The first thing I saw when Dad turned our car down Grandma’s street in Merriam Park was the sky-high catalpa tree in her front yard. It was the only “cigar tree” on the block, and when I spied it, I knew we were almost there. It was a beautiful tree, with frilly white flowers in the spring that magically became long, brown seedpods in late summer.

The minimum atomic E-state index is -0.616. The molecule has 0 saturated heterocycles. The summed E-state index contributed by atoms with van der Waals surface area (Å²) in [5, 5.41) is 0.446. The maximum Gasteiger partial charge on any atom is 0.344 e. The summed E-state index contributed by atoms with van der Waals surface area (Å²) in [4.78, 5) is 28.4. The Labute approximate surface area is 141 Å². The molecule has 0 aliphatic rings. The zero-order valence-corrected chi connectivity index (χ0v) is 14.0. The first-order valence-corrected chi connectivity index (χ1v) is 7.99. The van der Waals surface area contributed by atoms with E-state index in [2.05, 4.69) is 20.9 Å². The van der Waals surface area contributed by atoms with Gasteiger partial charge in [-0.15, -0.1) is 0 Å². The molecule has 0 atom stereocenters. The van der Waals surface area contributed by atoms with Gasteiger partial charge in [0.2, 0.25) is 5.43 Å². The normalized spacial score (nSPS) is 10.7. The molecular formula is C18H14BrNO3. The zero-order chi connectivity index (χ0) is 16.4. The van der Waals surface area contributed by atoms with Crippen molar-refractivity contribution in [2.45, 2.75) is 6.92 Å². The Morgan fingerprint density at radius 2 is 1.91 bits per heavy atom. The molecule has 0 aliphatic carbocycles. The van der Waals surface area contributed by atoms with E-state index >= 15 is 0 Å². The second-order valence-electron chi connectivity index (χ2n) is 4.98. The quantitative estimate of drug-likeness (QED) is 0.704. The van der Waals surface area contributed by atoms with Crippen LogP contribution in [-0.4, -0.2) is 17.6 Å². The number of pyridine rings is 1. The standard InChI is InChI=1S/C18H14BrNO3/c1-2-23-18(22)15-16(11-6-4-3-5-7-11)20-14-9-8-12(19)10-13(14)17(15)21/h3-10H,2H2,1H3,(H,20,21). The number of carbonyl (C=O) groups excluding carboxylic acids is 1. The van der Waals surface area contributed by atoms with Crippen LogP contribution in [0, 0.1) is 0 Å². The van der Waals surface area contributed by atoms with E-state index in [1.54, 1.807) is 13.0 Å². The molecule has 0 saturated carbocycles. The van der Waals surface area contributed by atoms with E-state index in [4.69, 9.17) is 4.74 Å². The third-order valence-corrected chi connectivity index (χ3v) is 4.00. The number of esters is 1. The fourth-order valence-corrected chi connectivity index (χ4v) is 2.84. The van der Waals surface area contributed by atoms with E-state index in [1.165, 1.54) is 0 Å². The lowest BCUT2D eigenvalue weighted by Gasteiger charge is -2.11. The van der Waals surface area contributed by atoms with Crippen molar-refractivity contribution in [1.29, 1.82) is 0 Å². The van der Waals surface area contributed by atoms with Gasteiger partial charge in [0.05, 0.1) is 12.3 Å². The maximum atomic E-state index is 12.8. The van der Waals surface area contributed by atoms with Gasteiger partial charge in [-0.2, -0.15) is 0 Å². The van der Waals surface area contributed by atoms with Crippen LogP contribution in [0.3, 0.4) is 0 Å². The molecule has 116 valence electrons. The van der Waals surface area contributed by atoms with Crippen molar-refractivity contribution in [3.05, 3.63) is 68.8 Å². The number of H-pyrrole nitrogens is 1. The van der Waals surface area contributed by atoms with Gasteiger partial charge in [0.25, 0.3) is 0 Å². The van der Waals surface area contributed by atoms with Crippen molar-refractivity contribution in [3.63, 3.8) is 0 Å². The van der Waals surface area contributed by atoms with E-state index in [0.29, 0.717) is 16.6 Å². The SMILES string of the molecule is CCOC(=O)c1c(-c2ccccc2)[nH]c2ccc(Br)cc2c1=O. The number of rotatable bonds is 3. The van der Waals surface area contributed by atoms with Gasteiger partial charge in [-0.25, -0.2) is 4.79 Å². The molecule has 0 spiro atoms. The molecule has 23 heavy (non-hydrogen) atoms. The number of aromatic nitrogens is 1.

In 1973 we invited the women we knew in the neighborhood—most of them, like us, mothers of preschoolers. We knew the mothers of the teenagers who babysat for us, so we invited them too. And we invited our elderly neighbors who indulged our children riding Big Wheels over their lawns. We scheduled the party the week between Christmas and New Year’s Day, when, we reasoned, mothers needed a break from their children. Our written invitations flatly stated, “MOMS ONLY.”